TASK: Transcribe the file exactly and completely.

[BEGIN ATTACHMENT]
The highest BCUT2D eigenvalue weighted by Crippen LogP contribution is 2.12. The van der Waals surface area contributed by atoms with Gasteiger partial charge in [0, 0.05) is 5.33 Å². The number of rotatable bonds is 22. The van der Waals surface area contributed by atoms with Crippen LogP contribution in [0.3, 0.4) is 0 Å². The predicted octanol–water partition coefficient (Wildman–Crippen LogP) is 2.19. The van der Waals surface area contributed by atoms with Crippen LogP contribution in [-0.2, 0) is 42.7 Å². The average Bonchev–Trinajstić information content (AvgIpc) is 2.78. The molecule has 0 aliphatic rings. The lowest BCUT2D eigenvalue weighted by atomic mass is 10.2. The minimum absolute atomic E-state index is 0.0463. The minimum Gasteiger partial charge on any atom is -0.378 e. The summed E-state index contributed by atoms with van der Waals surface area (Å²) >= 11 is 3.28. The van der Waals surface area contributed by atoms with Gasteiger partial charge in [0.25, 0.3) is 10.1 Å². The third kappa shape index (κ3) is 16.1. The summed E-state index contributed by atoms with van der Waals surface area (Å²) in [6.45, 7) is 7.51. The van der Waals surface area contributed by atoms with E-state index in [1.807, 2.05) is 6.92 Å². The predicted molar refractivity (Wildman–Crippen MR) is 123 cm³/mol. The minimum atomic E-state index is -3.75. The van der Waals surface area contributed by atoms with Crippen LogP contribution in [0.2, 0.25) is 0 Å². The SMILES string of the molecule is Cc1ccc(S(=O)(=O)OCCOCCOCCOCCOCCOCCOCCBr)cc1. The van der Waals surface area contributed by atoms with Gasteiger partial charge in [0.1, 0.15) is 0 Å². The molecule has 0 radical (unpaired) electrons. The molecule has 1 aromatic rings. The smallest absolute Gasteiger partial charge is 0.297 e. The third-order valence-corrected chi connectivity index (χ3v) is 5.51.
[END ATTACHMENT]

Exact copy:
The highest BCUT2D eigenvalue weighted by Crippen LogP contribution is 2.12. The van der Waals surface area contributed by atoms with Gasteiger partial charge in [0, 0.05) is 5.33 Å². The number of rotatable bonds is 22. The van der Waals surface area contributed by atoms with Crippen LogP contribution in [0.3, 0.4) is 0 Å². The predicted octanol–water partition coefficient (Wildman–Crippen LogP) is 2.19. The van der Waals surface area contributed by atoms with Crippen LogP contribution in [-0.2, 0) is 42.7 Å². The average Bonchev–Trinajstić information content (AvgIpc) is 2.78. The molecule has 0 aliphatic rings. The lowest BCUT2D eigenvalue weighted by atomic mass is 10.2. The minimum absolute atomic E-state index is 0.0463. The minimum Gasteiger partial charge on any atom is -0.378 e. The summed E-state index contributed by atoms with van der Waals surface area (Å²) >= 11 is 3.28. The van der Waals surface area contributed by atoms with Gasteiger partial charge in [0.25, 0.3) is 10.1 Å². The third kappa shape index (κ3) is 16.1. The summed E-state index contributed by atoms with van der Waals surface area (Å²) in [6.45, 7) is 7.51. The van der Waals surface area contributed by atoms with E-state index in [1.807, 2.05) is 6.92 Å². The predicted molar refractivity (Wildman–Crippen MR) is 123 cm³/mol. The minimum atomic E-state index is -3.75. The van der Waals surface area contributed by atoms with Crippen LogP contribution in [0.2, 0.25) is 0 Å². The SMILES string of the molecule is Cc1ccc(S(=O)(=O)OCCOCCOCCOCCOCCOCCOCCBr)cc1. The van der Waals surface area contributed by atoms with Gasteiger partial charge in [0.1, 0.15) is 0 Å². The molecule has 0 radical (unpaired) electrons. The molecule has 1 aromatic rings. The smallest absolute Gasteiger partial charge is 0.297 e. The third-order valence-corrected chi connectivity index (χ3v) is 5.51.